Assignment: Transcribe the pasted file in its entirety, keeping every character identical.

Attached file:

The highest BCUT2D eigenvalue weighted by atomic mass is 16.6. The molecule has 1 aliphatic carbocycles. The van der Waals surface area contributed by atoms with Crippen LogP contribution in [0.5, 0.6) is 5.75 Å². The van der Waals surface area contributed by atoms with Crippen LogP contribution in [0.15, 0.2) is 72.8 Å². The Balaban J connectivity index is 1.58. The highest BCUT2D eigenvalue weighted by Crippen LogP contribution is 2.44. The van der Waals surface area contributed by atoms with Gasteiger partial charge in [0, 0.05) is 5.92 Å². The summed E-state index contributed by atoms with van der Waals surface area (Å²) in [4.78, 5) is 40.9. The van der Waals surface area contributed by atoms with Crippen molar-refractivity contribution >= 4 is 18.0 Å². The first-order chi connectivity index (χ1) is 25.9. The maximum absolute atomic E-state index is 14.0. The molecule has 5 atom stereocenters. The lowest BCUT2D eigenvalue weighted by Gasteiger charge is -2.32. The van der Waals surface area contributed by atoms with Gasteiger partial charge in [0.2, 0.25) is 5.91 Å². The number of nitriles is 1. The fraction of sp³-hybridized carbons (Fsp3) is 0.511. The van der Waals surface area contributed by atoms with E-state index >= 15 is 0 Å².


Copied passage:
The highest BCUT2D eigenvalue weighted by atomic mass is 16.6. The molecule has 1 aliphatic carbocycles. The van der Waals surface area contributed by atoms with Crippen LogP contribution in [0.5, 0.6) is 5.75 Å². The van der Waals surface area contributed by atoms with Crippen LogP contribution in [0.15, 0.2) is 72.8 Å². The Balaban J connectivity index is 1.58. The highest BCUT2D eigenvalue weighted by Crippen LogP contribution is 2.44. The van der Waals surface area contributed by atoms with Gasteiger partial charge in [0, 0.05) is 5.92 Å². The summed E-state index contributed by atoms with van der Waals surface area (Å²) in [4.78, 5) is 40.9. The van der Waals surface area contributed by atoms with Crippen molar-refractivity contribution >= 4 is 18.0 Å². The first-order chi connectivity index (χ1) is 25.9. The maximum absolute atomic E-state index is 14.0. The molecule has 5 atom stereocenters. The lowest BCUT2D eigenvalue weighted by Gasteiger charge is -2.32. The van der Waals surface area contributed by atoms with Gasteiger partial charge in [0.2, 0.25) is 5.91 Å². The number of nitriles is 1. The fraction of sp³-hybridized carbons (Fsp3) is 0.511. The van der Waals surface area contributed by atoms with E-state index >= 15 is 0 Å².